When You Talk about Scripture, Do You “Scrapbook” It?


by Katy Kauffman @KatyKauffman28


Just like the Biltmore itself, my contest entry exuded vintage and fairy tale. The contest at the annual Scrapbook Expo called for entries, and I answered with careful attention to detail.


Three pictures from the Biltmore grounds and gardens were taped to a piece of 12” square parchment-colored paper that had mauve flowers and a fairy tale story printed on it. The edges of each picture were brushed with taupe paint, and paper flowers were accented with gold and cranberry glitter, topped with copper charms. Pewter corner accents, a quote about love, and even a peacock feather filled in the empty spaces. I finished the page by lightly painting the edges of the square paper with chocolate brown paint. Scrapbooked.


It would have been much easier to submit an entry that had my three pictures taped to a plain background. I could have attached a tag to the page to show where the pictures were taken, and let it go. But I would have missed out on the opportunity to add interest and appeal. To make the presentation sparkle.


When we write or teach about Scripture, we have the opportunity to “scrapbook” it. Sure, we could simply state a verse in the middle of our writing or lesson, add a simple explanation, and move on. But we would miss the opportunity to add more interest and appeal. To make the presentation sparkle.

The Scrapbooked Bible Study, writing, teaching Scripture, lesson plans, Katy Kauffman, Lighthouse Bible Studies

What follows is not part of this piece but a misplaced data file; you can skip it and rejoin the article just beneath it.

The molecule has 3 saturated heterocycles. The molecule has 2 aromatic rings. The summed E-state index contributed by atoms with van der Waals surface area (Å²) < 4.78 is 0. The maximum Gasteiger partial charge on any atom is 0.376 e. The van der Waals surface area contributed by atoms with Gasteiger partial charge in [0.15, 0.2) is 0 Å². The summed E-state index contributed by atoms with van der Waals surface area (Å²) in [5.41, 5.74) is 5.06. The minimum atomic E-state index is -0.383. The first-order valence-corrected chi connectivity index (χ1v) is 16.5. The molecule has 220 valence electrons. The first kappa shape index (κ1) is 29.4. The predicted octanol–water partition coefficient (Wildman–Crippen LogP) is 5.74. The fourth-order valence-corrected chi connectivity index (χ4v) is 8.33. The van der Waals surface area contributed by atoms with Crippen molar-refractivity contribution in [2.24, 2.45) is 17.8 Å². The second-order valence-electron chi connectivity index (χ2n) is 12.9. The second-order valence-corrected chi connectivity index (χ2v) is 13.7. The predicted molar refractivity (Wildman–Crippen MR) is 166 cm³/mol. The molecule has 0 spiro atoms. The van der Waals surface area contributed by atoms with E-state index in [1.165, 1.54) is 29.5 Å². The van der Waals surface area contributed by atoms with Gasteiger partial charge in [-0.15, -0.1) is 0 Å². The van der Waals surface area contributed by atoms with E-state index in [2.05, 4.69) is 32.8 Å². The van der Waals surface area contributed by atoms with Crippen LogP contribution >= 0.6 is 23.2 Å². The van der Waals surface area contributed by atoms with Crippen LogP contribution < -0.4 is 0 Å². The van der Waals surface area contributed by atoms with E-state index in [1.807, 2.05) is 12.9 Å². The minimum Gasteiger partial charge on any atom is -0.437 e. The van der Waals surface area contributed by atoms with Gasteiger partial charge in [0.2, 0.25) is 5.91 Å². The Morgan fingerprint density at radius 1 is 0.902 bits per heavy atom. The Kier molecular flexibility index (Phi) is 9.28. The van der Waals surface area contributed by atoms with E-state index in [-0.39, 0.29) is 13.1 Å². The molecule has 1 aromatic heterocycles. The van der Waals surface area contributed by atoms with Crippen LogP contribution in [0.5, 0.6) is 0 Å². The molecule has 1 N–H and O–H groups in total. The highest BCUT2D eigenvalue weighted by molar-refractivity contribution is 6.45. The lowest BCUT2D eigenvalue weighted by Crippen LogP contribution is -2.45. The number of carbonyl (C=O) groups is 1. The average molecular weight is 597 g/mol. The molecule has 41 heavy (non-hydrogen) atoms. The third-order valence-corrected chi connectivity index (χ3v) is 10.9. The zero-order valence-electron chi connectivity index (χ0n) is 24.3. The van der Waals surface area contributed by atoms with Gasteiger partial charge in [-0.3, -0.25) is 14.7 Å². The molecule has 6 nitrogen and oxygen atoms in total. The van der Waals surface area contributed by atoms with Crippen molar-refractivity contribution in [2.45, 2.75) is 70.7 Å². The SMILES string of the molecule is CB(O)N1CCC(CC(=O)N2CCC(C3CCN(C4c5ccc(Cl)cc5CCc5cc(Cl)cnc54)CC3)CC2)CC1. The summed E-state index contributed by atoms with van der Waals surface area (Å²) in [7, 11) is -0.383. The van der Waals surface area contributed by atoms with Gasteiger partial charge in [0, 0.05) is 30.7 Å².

A Teaching Strategy that Works: Test Case

Last Tuesday I introduced three keys to an effective strategy for teaching the Bible: give your group the what, why, and how of any Bible passage. What is Scripture telling us to do or know about the Christian life? Why is this important to live out and remember? And how do we practically apply this to our everyday lives?

... Let’s take Philippians 4:8, and test our What, Why, and How strategy.

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A Teaching Strategy that Works: Three Keys to a Life-Shaping Bible Lesson

My first strategy for teaching the Bible failed. I was anxious to give the tenth grade girls I taught all of the delightful things I had discovered about our Bible passage. I lost their attention quickly. The next week I picked a more effective strategy: I gave them a what and a why. The what: Follow Jesus. The why: 12 reasons to follow Jesus from Mark Chapter 1. It worked.

If you’re looking for an effective strategy to teach God’s Word, I’d like to suggest three keys. You can apply them to just about any passage of Scripture and give your listeners ...

 

teaching small group Bible studies, women’s Bible studies, Bible teaching, lesson plans, how to teach the Bible, A Teaching Strategy that Works: Three Keys to a Life-Shaping Bible Lesson, Katy Kauffman, Lighthouse Bible Studies